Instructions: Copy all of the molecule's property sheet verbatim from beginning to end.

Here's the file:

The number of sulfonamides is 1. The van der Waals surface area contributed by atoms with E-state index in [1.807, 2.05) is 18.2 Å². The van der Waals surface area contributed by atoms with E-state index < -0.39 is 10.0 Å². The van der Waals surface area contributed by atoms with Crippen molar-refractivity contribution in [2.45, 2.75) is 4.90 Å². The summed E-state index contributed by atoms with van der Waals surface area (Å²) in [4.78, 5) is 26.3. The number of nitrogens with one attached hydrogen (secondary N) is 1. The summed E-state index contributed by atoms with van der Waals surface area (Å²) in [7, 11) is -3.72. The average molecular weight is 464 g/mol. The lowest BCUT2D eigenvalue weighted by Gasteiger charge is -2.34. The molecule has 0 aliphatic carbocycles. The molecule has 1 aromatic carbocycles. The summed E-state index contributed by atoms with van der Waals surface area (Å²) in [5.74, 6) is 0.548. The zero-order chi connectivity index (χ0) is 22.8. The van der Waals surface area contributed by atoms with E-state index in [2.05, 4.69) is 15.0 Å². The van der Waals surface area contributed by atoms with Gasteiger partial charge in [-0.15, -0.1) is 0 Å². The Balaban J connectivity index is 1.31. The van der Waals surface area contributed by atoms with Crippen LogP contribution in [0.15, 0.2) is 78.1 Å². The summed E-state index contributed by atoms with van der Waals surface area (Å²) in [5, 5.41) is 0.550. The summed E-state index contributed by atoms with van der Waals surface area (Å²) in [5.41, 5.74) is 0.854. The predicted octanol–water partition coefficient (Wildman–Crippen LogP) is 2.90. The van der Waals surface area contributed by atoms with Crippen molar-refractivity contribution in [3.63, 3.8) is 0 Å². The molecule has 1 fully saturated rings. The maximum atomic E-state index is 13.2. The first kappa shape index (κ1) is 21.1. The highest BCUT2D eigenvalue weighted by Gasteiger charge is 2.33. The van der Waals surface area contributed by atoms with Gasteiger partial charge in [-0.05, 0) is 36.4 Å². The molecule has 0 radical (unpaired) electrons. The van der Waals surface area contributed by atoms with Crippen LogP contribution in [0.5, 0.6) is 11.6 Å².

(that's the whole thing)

The number of sulfonamides is 1. The van der Waals surface area contributed by atoms with E-state index in [1.807, 2.05) is 18.2 Å². The van der Waals surface area contributed by atoms with E-state index < -0.39 is 10.0 Å². The van der Waals surface area contributed by atoms with Crippen molar-refractivity contribution in [2.45, 2.75) is 4.90 Å². The summed E-state index contributed by atoms with van der Waals surface area (Å²) in [4.78, 5) is 26.3. The number of nitrogens with one attached hydrogen (secondary N) is 1. The summed E-state index contributed by atoms with van der Waals surface area (Å²) in [7, 11) is -3.72. The average molecular weight is 464 g/mol. The lowest BCUT2D eigenvalue weighted by Gasteiger charge is -2.34. The molecule has 0 aliphatic carbocycles. The molecule has 1 aromatic carbocycles. The summed E-state index contributed by atoms with van der Waals surface area (Å²) in [5.74, 6) is 0.548. The zero-order chi connectivity index (χ0) is 22.8. The van der Waals surface area contributed by atoms with E-state index in [2.05, 4.69) is 15.0 Å². The van der Waals surface area contributed by atoms with Gasteiger partial charge in [-0.15, -0.1) is 0 Å². The Balaban J connectivity index is 1.31. The van der Waals surface area contributed by atoms with Crippen LogP contribution in [0.15, 0.2) is 78.1 Å². The summed E-state index contributed by atoms with van der Waals surface area (Å²) in [5, 5.41) is 0.550. The summed E-state index contributed by atoms with van der Waals surface area (Å²) in [5.41, 5.74) is 0.854. The predicted octanol–water partition coefficient (Wildman–Crippen LogP) is 2.90. The van der Waals surface area contributed by atoms with Crippen molar-refractivity contribution in [3.63, 3.8) is 0 Å². The molecule has 1 fully saturated rings. The maximum atomic E-state index is 13.2. The first kappa shape index (κ1) is 21.1. The highest BCUT2D eigenvalue weighted by Gasteiger charge is 2.33. The van der Waals surface area contributed by atoms with Gasteiger partial charge in [-0.05, 0) is 36.4 Å². The molecule has 0 radical (unpaired) electrons. The van der Waals surface area contributed by atoms with Crippen LogP contribution in [0.5, 0.6) is 11.6 Å².